Why are you interested in young TCKs and their interpersonal relationships?
Over the past ten years, I’ve been working as a Western foreign therapist in Asian countries. Over the course of my work, I meet TCKs on a daily basis and see that they need emotional therapy to help cope with day-to-day pressures and the challenges—in and outside their homes—that result from recurrent moves and separations. In particular, I found a gap between the way adolescents described their relations with their family members and that in which they described their social connections.
I wanted to look into this phenomenon further because I believe it will be of use to the global community of therapists who support globally mobile families with adolescent TCK and, ultimately, for the young people and their families themselves.
What are some things that you’ve found?
Adolescent TCKs often have difficulties creating and preserving interpersonal connections. They experience loneliness, stress over their studies, and lack of control over their lives. Sometimes these pressures become unbearable and the adolescent may face depression, resort to self-harm, or become suicidal. Emotional therapy can be a lifeboat for these adolescents.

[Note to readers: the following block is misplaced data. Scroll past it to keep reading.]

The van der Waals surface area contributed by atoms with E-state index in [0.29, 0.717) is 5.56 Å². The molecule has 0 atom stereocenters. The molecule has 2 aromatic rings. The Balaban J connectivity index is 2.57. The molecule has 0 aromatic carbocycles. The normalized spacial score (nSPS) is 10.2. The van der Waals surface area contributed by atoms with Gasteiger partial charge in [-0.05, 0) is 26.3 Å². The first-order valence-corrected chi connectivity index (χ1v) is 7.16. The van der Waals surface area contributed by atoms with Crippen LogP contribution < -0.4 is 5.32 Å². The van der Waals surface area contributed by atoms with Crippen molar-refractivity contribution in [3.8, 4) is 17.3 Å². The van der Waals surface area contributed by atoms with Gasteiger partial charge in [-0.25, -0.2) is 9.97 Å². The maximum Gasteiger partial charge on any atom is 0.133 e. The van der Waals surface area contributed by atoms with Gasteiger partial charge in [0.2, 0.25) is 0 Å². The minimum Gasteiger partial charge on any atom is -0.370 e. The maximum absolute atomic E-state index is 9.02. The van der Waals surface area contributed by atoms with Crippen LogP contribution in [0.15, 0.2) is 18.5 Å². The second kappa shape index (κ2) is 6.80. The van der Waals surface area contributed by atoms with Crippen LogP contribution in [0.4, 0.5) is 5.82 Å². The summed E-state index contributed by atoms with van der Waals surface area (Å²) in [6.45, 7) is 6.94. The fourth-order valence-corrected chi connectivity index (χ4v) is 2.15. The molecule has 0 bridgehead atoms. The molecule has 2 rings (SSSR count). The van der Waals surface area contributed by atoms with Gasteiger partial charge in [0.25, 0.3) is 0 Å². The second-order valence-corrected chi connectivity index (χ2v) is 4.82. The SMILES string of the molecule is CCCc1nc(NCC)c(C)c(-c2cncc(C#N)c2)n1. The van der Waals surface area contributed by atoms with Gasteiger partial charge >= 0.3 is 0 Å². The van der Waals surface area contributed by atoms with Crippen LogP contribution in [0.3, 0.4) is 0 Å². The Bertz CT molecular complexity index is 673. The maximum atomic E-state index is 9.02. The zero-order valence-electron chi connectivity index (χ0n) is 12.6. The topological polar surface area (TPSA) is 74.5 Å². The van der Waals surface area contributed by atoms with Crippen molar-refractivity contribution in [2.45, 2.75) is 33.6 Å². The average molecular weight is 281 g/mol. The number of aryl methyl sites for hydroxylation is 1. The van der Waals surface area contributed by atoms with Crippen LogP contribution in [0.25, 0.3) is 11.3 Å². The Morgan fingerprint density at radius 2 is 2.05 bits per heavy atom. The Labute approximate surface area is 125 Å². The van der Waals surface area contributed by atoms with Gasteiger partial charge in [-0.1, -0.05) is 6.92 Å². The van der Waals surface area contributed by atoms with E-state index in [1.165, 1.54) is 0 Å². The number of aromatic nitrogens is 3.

Through the study, I’ve found that adolescent TCKs
Build confident, stable, and strong connections with their families: It appears that, in most cases, the relations in the nuclear family were stable and meaningful. The young people demonstrate confident and stable feelings in their relations with their nuclear family, and the families were unified and spent a lot of time together.
Have difficulty in creating meaningful and good social connections with their peer group: Most of the adolescents who come to me for help report loneliness and great difficulty in creating social connections with their peer group.